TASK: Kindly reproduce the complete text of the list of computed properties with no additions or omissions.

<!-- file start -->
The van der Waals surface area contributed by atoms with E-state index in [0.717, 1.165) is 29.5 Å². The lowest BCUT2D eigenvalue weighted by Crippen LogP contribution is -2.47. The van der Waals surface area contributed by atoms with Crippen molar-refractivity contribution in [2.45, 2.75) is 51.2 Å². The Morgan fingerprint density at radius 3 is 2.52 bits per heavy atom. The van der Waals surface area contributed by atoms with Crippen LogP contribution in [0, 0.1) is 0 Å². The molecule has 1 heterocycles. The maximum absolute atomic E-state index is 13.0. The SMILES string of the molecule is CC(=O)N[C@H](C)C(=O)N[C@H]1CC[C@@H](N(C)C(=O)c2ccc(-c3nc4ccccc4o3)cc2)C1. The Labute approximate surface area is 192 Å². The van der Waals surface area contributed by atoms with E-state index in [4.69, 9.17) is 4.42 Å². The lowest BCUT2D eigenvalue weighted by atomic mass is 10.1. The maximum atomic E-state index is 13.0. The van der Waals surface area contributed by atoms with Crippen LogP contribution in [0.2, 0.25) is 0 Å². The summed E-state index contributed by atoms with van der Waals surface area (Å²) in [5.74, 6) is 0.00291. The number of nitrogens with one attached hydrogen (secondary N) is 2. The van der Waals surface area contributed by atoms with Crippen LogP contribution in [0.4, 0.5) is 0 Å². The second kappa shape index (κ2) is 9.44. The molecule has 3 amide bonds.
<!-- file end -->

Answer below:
The van der Waals surface area contributed by atoms with E-state index in [0.717, 1.165) is 29.5 Å². The lowest BCUT2D eigenvalue weighted by Crippen LogP contribution is -2.47. The van der Waals surface area contributed by atoms with Crippen molar-refractivity contribution in [2.45, 2.75) is 51.2 Å². The Morgan fingerprint density at radius 3 is 2.52 bits per heavy atom. The van der Waals surface area contributed by atoms with Crippen LogP contribution in [0, 0.1) is 0 Å². The molecule has 1 heterocycles. The maximum absolute atomic E-state index is 13.0. The SMILES string of the molecule is CC(=O)N[C@H](C)C(=O)N[C@H]1CC[C@@H](N(C)C(=O)c2ccc(-c3nc4ccccc4o3)cc2)C1. The Labute approximate surface area is 192 Å². The van der Waals surface area contributed by atoms with E-state index in [4.69, 9.17) is 4.42 Å². The lowest BCUT2D eigenvalue weighted by atomic mass is 10.1. The maximum atomic E-state index is 13.0. The van der Waals surface area contributed by atoms with Crippen LogP contribution in [0.2, 0.25) is 0 Å². The summed E-state index contributed by atoms with van der Waals surface area (Å²) in [5.74, 6) is 0.00291. The number of nitrogens with one attached hydrogen (secondary N) is 2. The van der Waals surface area contributed by atoms with Crippen LogP contribution in [0.4, 0.5) is 0 Å². The second kappa shape index (κ2) is 9.44. The molecule has 3 amide bonds.